We can stop that world, or at least minimize the damage so that a future FCC interested in protecting consumers and promoting competition can do its job. But it will not be easy. It will require dedication. It will require organization. It will require that the public once again stand up to the radical right wing pro-corporate agenda. It will require a willingness to suffer agonizing defeat, then get back up again to fight another round — because the alternative is total defeat.

 

I will close with something I wrote a long time ago.

 

A Reflection on the Peculiar Nature of World Changing Advocacy.

 

The successful world-changing advocate must believe it is possible to achieve the impossible through passion and perseverance and planning. At the same time, the successful world changing advocate must be a horrible pragmatist, knowing when to cut losses or what evils to tolerate because diverting to tilt at windmills will stop you from ever reaching the dragons — let alone slaying them.

 

What this means is that the successful advocate exists in a peculiar state of functional delusion and cold calculation. It means having a pair of rose colored glasses but keeping them perched on your forehead, lest they obscure too much. It means spending oneself recklessly and, of necessity, repeatedly losing heartbreaking battles because failure is always, ALWAYS, an option. And despite utter, soul-crushing disappointment, getting back up and going for another round.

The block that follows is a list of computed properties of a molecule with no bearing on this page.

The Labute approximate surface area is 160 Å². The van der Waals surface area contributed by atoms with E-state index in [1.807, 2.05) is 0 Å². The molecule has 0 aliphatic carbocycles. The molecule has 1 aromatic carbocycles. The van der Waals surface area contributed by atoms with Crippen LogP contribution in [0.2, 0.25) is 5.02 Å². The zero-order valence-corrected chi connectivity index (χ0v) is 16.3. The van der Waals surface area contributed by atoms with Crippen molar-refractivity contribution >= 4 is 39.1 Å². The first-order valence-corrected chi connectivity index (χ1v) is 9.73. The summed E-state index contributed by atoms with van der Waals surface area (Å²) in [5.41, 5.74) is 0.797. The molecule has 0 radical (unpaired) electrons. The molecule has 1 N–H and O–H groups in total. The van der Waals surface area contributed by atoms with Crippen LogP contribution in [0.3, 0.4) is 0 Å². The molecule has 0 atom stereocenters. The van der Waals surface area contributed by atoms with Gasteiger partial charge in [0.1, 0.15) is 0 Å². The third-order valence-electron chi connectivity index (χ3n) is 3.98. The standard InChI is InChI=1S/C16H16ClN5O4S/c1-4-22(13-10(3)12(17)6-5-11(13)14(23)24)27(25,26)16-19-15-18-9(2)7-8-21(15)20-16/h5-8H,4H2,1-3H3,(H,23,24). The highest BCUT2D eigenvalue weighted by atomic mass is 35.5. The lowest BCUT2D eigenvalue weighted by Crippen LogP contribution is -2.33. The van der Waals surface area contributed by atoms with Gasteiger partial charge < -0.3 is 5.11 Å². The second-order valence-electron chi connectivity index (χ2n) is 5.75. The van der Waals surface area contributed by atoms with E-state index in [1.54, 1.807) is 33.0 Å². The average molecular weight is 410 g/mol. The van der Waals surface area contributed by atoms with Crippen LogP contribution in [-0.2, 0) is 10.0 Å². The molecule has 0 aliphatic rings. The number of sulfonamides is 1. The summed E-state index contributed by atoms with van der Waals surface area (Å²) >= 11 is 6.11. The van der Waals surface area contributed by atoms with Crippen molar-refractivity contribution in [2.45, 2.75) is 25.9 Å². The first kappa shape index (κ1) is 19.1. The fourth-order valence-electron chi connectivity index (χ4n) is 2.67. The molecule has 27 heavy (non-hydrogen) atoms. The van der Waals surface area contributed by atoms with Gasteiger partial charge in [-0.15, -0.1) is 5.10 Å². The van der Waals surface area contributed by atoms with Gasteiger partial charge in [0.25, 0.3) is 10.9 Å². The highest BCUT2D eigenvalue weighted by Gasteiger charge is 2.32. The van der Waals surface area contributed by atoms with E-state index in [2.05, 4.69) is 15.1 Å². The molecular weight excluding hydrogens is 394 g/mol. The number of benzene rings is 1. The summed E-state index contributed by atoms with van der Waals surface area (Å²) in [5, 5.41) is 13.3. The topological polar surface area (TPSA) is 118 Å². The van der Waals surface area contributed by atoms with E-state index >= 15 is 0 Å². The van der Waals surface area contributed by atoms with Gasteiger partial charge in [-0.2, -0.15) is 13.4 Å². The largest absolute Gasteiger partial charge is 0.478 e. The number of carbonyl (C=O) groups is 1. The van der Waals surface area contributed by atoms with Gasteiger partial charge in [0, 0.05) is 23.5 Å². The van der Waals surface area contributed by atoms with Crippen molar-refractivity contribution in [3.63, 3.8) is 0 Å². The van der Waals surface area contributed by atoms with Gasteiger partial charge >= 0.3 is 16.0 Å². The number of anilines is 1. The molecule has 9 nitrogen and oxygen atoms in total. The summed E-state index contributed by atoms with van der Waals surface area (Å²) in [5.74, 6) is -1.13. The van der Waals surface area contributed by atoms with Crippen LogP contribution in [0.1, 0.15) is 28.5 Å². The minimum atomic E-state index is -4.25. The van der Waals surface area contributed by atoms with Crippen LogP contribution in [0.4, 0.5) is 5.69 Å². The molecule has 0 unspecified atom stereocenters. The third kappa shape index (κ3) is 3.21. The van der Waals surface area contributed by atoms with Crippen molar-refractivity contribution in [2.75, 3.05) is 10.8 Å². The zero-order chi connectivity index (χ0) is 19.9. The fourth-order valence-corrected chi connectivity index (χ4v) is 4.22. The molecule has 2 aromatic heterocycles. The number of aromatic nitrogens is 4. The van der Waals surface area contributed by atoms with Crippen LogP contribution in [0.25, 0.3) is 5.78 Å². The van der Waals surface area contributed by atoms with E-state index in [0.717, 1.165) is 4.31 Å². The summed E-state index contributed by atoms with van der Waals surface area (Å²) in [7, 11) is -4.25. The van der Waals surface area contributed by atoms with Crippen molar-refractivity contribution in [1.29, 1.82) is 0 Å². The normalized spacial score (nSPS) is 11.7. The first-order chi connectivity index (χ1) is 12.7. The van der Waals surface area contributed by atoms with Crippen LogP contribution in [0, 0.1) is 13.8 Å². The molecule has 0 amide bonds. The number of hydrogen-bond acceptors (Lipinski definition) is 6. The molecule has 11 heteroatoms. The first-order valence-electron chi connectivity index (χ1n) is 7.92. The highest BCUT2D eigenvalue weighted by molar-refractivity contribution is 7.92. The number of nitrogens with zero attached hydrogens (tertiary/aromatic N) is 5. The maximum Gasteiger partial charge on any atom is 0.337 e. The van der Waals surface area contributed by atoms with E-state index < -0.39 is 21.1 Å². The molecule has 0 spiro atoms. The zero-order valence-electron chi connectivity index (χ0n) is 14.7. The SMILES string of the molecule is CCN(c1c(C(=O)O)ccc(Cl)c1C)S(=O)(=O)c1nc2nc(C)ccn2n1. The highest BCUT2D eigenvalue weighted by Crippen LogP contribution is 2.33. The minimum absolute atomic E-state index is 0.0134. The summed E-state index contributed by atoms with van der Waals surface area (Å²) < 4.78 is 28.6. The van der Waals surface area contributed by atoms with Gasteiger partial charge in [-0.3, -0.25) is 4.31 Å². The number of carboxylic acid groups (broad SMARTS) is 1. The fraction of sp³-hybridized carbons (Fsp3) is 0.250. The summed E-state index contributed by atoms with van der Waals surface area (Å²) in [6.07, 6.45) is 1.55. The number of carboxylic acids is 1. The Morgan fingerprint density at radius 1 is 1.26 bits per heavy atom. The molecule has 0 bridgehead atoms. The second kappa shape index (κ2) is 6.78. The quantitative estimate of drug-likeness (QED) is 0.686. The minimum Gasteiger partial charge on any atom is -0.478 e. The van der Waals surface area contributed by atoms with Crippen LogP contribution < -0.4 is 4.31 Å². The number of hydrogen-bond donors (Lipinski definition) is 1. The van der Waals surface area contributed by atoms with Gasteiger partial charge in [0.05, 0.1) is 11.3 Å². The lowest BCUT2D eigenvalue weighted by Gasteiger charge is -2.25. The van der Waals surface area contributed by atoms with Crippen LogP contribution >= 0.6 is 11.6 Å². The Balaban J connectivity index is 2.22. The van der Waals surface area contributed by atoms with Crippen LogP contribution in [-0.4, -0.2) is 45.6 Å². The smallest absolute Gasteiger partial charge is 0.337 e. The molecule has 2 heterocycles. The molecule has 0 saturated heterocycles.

But even if one achieves this perverse state of functional madness, the successful advocate faces one last trap — the seductiveness of martyrdom. By this I do not mean true martyrdom of dying for one’s beliefs, or even genuine figurative martyrdom of those willing to endure in the face oppression so as to create an example of resistance or to shame others into action. By martyrdom, I mean struggle with no hope of victory and no goal in defeat.

 

Martyrdom allows you to define failure as success. Martyrdom converts bone crushing defeat into a sort of sick pleasure, and therefore defeat becomes a self-fulfilling prophecy. Martyrdom is its own reward, and its own prison. After a time, the failure becomes necessary, confirmatory that previous failures were not your fault but the inevitable way of the world.

 

Those looking for world-changing advocacy should therefore embrace madmen but shun martyrs. The unfortunate history of social movements is that they tend to get this backward.

 

Stay tuned . . . .